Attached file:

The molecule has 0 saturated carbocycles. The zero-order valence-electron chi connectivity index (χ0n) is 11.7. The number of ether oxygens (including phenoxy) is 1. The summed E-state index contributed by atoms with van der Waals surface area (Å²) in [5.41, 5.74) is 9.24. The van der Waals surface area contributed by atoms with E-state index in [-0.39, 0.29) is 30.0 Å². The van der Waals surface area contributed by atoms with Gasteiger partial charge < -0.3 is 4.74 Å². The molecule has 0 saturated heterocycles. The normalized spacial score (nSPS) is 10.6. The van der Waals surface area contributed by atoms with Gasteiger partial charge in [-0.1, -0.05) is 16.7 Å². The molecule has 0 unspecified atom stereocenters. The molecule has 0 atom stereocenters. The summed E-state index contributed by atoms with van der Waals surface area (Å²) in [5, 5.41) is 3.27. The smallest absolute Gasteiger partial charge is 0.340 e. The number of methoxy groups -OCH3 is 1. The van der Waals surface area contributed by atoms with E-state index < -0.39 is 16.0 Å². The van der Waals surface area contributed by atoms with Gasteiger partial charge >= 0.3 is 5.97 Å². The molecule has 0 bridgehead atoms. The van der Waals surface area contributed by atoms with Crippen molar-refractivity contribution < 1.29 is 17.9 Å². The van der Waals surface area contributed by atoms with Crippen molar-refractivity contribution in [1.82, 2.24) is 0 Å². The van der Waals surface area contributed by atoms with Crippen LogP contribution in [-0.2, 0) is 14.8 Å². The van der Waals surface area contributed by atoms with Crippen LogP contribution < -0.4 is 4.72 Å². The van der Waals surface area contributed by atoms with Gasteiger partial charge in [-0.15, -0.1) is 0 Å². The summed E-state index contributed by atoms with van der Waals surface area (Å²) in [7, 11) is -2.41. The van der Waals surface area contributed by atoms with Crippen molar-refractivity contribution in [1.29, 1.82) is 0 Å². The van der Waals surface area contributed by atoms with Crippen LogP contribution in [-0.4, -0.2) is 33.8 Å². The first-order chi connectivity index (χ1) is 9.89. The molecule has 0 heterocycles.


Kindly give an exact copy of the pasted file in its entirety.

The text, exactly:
The molecule has 0 saturated carbocycles. The zero-order valence-electron chi connectivity index (χ0n) is 11.7. The number of ether oxygens (including phenoxy) is 1. The summed E-state index contributed by atoms with van der Waals surface area (Å²) in [5.41, 5.74) is 9.24. The van der Waals surface area contributed by atoms with E-state index in [-0.39, 0.29) is 30.0 Å². The van der Waals surface area contributed by atoms with Gasteiger partial charge < -0.3 is 4.74 Å². The molecule has 0 saturated heterocycles. The normalized spacial score (nSPS) is 10.6. The van der Waals surface area contributed by atoms with Gasteiger partial charge in [-0.1, -0.05) is 16.7 Å². The molecule has 0 unspecified atom stereocenters. The molecule has 0 atom stereocenters. The summed E-state index contributed by atoms with van der Waals surface area (Å²) in [5, 5.41) is 3.27. The smallest absolute Gasteiger partial charge is 0.340 e. The number of methoxy groups -OCH3 is 1. The van der Waals surface area contributed by atoms with E-state index < -0.39 is 16.0 Å². The van der Waals surface area contributed by atoms with Gasteiger partial charge >= 0.3 is 5.97 Å². The molecule has 0 bridgehead atoms. The van der Waals surface area contributed by atoms with Crippen molar-refractivity contribution < 1.29 is 17.9 Å². The van der Waals surface area contributed by atoms with Crippen molar-refractivity contribution in [1.82, 2.24) is 0 Å². The van der Waals surface area contributed by atoms with Crippen LogP contribution in [-0.2, 0) is 14.8 Å². The van der Waals surface area contributed by atoms with Crippen LogP contribution < -0.4 is 4.72 Å². The van der Waals surface area contributed by atoms with Gasteiger partial charge in [-0.15, -0.1) is 0 Å². The summed E-state index contributed by atoms with van der Waals surface area (Å²) in [7, 11) is -2.41. The van der Waals surface area contributed by atoms with Crippen molar-refractivity contribution in [1.29, 1.82) is 0 Å². The van der Waals surface area contributed by atoms with Crippen LogP contribution in [-0.4, -0.2) is 33.8 Å². The first-order chi connectivity index (χ1) is 9.89. The molecule has 0 heterocycles.